THE SABBATH IN ART
By RACHEL WISCHNITZER-BERNSTEIN
"Black am I during the weekdays, but I am beautiful on the Sabbath."
(Cant. Rab. 1)
IT is regrettable that there is no Sabbath Haggadah, no single book containing both the complete Sabbath service and the pictures depicting its ceremonies. To obtain an insight into Sabbath ceremonies and usages of the past, it is necessary to refer to various types of illustrated prayer books and Bibles, to non-Jewish publications which portray Jewish rites and customs, and to ceremonial objects dedicated to Sabbath use.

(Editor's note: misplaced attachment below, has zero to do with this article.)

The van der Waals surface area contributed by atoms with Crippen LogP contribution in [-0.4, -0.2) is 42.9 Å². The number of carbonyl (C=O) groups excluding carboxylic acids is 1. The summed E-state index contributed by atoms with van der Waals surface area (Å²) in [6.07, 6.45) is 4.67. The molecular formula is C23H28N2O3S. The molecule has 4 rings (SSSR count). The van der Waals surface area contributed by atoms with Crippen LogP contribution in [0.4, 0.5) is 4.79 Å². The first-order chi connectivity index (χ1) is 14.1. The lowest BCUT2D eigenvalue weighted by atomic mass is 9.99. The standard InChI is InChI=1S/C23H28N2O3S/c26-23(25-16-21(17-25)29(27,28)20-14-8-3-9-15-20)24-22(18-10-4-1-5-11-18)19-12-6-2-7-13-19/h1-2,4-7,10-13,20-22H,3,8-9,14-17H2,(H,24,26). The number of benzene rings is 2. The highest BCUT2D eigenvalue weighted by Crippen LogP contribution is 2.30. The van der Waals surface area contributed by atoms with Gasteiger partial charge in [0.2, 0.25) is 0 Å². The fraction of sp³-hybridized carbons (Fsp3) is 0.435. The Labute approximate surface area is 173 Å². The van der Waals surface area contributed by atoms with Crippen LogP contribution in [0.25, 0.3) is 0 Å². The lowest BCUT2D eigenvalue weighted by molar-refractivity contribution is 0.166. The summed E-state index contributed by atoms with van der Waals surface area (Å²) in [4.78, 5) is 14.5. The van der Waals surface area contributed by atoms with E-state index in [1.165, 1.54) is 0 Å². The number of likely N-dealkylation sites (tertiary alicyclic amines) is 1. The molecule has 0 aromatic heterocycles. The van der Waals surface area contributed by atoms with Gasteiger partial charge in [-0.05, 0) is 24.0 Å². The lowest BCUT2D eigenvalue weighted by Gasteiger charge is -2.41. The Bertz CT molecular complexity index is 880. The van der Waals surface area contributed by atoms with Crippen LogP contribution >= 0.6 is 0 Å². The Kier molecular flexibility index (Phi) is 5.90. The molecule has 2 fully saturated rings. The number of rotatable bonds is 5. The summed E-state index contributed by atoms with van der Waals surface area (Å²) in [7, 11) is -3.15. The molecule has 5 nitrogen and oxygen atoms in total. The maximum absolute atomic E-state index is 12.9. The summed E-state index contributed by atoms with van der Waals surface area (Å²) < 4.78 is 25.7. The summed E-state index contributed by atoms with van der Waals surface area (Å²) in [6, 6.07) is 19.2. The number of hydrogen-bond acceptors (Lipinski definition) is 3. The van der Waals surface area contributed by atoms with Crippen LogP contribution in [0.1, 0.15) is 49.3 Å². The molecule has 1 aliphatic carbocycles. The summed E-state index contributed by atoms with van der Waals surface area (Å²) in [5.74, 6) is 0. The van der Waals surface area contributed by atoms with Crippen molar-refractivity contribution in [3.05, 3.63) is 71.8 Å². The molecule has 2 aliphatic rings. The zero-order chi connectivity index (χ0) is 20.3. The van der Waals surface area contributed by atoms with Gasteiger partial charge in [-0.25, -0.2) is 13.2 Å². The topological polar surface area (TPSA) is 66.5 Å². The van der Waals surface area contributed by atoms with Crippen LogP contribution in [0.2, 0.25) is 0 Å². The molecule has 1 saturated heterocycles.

The ceremonial aspect of Sabbath observance, as it has evolved in the course of time, gives a conspicuous part to the wife and mother. She ushers in the Sabbath with the rite of kindling the Sabbath lights. She recites the blessing over the lights and invokes God's blessing upon the family. This scene of the woman kindling and blessing the lights on Sabbath eve is familiar from a much reproduced woodcut